PR Genius Max Clifford Gaffs as faces Yew Tree trial

As can be seen below, Public relations supremo Max Clifford is photographed in what seems like Nazi Salute, as he enters court to face trial on charges of sexual assault. This photograph appears on news website the international business times, just under photograph with NAZI Swastika.

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Doppleganger search

 

 

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Sophie Robehmed, a freelance journalist is searching for her own doppleganger, using the power of the internet, social networking, like twitter and facebook, doyoulooklikeme.wordpress.com, etc. It seems like Google’s neural network based image search (search link for above image) (search with alternative image)
is not able to provide this functionality as yet.

The image search is able to find other copies of the original flyer, or lots of pictures with women with brown hair, pictures of people with surrounded by similar colours as the image you are searching with… I guess that is pretty impressive but not doppelganger level yet. I guess this is to be expected since it is image search, not face search. I think better software is available for face matching. I think there is software available for automatic tagging of pictures (facebook would make a good database for training your neurons!).

Steely Prof. In News

Forbes India now have a dossier on Prof. Harry Bhadeshia,
Harry Bhadeshia’s Steel Connects UK, France. Only Steel is strong enough to do that.

How to launch an intervention of another country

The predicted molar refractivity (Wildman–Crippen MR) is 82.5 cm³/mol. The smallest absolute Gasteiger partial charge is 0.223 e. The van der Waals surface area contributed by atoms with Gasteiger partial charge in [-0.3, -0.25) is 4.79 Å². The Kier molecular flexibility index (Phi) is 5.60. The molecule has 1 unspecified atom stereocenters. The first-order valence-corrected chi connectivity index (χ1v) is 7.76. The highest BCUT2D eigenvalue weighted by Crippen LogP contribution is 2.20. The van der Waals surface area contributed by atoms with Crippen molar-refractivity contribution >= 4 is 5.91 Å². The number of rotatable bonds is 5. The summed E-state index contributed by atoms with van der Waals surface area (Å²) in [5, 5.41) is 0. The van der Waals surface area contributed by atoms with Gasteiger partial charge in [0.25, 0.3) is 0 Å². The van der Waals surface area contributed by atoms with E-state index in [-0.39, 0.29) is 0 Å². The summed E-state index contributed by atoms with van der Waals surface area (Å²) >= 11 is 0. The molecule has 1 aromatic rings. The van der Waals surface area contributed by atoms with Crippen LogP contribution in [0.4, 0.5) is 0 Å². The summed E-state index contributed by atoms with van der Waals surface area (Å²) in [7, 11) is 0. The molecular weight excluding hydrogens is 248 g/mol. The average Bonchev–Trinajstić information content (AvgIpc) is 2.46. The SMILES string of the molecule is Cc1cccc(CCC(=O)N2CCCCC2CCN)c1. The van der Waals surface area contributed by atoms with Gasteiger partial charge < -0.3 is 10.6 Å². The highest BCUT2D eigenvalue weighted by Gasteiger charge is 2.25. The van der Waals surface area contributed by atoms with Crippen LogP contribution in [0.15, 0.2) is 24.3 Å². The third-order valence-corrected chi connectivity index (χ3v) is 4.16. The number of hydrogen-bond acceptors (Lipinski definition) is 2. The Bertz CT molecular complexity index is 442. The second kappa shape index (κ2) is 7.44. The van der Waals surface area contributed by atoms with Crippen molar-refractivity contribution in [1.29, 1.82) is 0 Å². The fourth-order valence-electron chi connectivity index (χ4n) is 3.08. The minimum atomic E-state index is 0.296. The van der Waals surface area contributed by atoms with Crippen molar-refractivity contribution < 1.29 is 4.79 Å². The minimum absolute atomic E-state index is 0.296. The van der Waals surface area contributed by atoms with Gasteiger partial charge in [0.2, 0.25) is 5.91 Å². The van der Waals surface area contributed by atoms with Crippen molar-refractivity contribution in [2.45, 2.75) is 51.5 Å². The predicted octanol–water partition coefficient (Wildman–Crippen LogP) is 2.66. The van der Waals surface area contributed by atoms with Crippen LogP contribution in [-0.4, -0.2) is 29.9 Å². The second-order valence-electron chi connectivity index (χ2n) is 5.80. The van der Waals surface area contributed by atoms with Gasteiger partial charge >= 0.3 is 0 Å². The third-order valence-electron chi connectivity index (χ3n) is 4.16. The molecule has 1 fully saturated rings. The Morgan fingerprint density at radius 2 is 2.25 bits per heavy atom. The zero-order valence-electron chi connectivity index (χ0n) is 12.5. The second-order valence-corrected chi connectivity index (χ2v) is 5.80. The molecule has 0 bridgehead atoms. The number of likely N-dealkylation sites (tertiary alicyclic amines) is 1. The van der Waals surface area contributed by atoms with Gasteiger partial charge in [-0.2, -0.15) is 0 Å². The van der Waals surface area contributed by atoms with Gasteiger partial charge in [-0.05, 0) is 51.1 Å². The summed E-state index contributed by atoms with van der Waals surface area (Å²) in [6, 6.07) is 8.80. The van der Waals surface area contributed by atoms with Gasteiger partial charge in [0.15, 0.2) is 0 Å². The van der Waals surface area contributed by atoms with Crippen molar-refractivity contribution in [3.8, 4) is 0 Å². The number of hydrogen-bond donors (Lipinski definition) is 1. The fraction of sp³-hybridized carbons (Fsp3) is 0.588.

This is what you need to say when launching an intervention of another country.

Cute News Mistake

I think someone must make this mistake for a bet?

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Another blog:
http://www.doobybrain.com/2009/01/31/suspect-is-a-hamster-with-a-clapperboard/

I think they must use this image as place holder while they look for image of the suspect. Probably thinking that there is no way they wouldn’t spot it was wrong before putting it on TV.

Now this poor hamster is living in fear for its life.

The Independent – sanctimonious hypocrites or satirical half-wits?

Questions to which the answer is no

Questions to which the answer is no

Banks are lucky

Banks are lucky that they are the right size to ‘save’, as we remember, the banks were ‘too big to fail’. Which meant that when some of the banks became insolvent (bankrupt) all of the banks were eligible to receive welfare payments so that they could continue paying their bank clerks huge bonuses for doing the job they are already paid to do.

Now this week we learnt that it is also possible to be ‘too big to save’ like Italy, Spain and Portugal. These countries are too big to save if they get into financial difficulties, so we need to make sure it is possible to lend to them cheaply now just to make especially sure that they wont need to borrow money in the future.

Those banks sure are lucky to be ‘just the right size’ so receive state subsidies.